US News | Science Discoveries show

US News | Science Discoveries

Summary: Get the latest science news about the environment, genetics, animals, technology, archaeology and space.

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  • Artist: US News & World Report
  • Copyright: Copyright ℗ U.S. News & World Report, L.P. All rights reserved.

Podcasts:

 Flextronics | File Type: audio/mpeg | Duration: 1:30

Researchers at Cornell University and the University of Melbourne, Australia, are fabricating organic semiconducting materials from a gentle solvent called Supercritical Carbon Dioxide.

 High Life | File Type: audio/mpeg | Duration: 1:30

A University of Colorado at Boulder research team has determined that gases rising from deep within the Earth, fuel the world's highest known microbial ecosystems, which were detected near the rim of the Socompa volcano in the Andes.

 Global Worming | File Type: audio/mpeg | Duration: 1:30

Two researchers at Brigham Young University are studying the impacts of global warming on Antartica's ecosystem by looking at the relationship between rising temperatures and a specialized worm that makes its own antifreeze.

 Quantum Leap | File Type: audio/mpeg | Duration: 1:30

Scientists at the Universities of Maryland and Michigan along with those at the Joint Quantum Institute have, for the first time ever, sucessfully teleported information between two atoms at a distance of one meter.

 Food Plight | File Type: audio/mpeg | Duration: 1:30

New research conducted by the Univeristy of Washington and Stanford University shows that a rapidly warming climate is likely to seriously damage crop production within the tropics and subtropics by the end of this century.

 Plasticity | File Type: audio/mpeg | Duration: 1:30

A research team at the University of Wisconsin at Madison has uncovered what makes plastics so malleable. Molecules that make up plastics can rearrange themselves up to 1,000 times faster while under stress, giving them the ability to flow or bend.

 Swat Team | File Type: audio/mpeg | Duration: 1:30

Researchers at the University of Central Florida are teaming up with the Virtual Reality Medical Center to immerse stroke survivors in a virtual game-world that is full of flying insects with the goal of expanding the survivors' range of movement.

 Bac-Tery Powered | File Type: audio/mpeg | Duration: 1:30

Researchers at the University of Minnesota-Twin Cities are studying a remarkable species of becteria that produces electric current when attached to a graphite electrode or other conductive surface.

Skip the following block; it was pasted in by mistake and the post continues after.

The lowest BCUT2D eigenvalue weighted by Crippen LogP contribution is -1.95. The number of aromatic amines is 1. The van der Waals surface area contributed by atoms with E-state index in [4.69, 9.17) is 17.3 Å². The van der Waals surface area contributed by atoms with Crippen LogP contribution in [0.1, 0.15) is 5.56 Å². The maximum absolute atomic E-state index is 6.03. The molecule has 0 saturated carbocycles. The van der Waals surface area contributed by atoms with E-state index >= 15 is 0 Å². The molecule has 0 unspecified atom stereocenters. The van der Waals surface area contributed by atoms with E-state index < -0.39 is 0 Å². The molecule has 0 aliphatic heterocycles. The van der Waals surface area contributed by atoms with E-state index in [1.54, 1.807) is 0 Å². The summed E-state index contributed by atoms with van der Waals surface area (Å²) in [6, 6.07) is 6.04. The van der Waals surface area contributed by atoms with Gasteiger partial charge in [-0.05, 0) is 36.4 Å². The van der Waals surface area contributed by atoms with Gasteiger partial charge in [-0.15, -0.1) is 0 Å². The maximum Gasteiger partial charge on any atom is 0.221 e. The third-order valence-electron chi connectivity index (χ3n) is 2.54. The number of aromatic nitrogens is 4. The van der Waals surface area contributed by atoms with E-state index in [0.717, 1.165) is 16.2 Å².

Shrinky Dinghies | File Type: audio/mpeg | Duration: 1:30

A research team at Penn State University has used chemicals to create nano-motors that drive nanoparticles from one location to another.

 Gear Head | File Type: audio/mpeg | Duration: 1:30

Researchers at Purdue University and The Catholic University of America have proposed a new mechanism for how the motor inside of a virus works in order to propel the virus from one location to another.

 Gender Render | File Type: audio/mpeg | Duration: 1:30

A professor at Brown University has determined that men's faces tend to have a more reddish skin tone, while a greenish facial skin tone is more common for women.

 "Tool Time" | File Type: audio/mpeg | Duration: Unknown

Georgetown University researcher studies subset of bottlenose dolphin that uses marine sponges as a tool to hunt for food.

 "Bac-Tery Powered" | File Type: audio/mpeg | Duration: 1:30

Researchers at the University of Minnesota-Twin Cities are studying a remarkable species of becteria that produces electric current when attached to a graphite electrode or other conductive surface.

 "Swat Team" | File Type: audio/mpeg | Duration: 1:30

Researchers at the University of Central Florida are teaming up with the Virtual Reality Medical Center to immerse stroke survivors in a virtual game-world that is full of flying insects with the goal of expanding the survivors' range of movement.

 "Ruly Bully" | File Type: audio/mpeg | Duration: Unknown

Brain scans of young, aggressive bullies suggest they may actually enjoy seeing others in pain, according to a new University of Chicago study.

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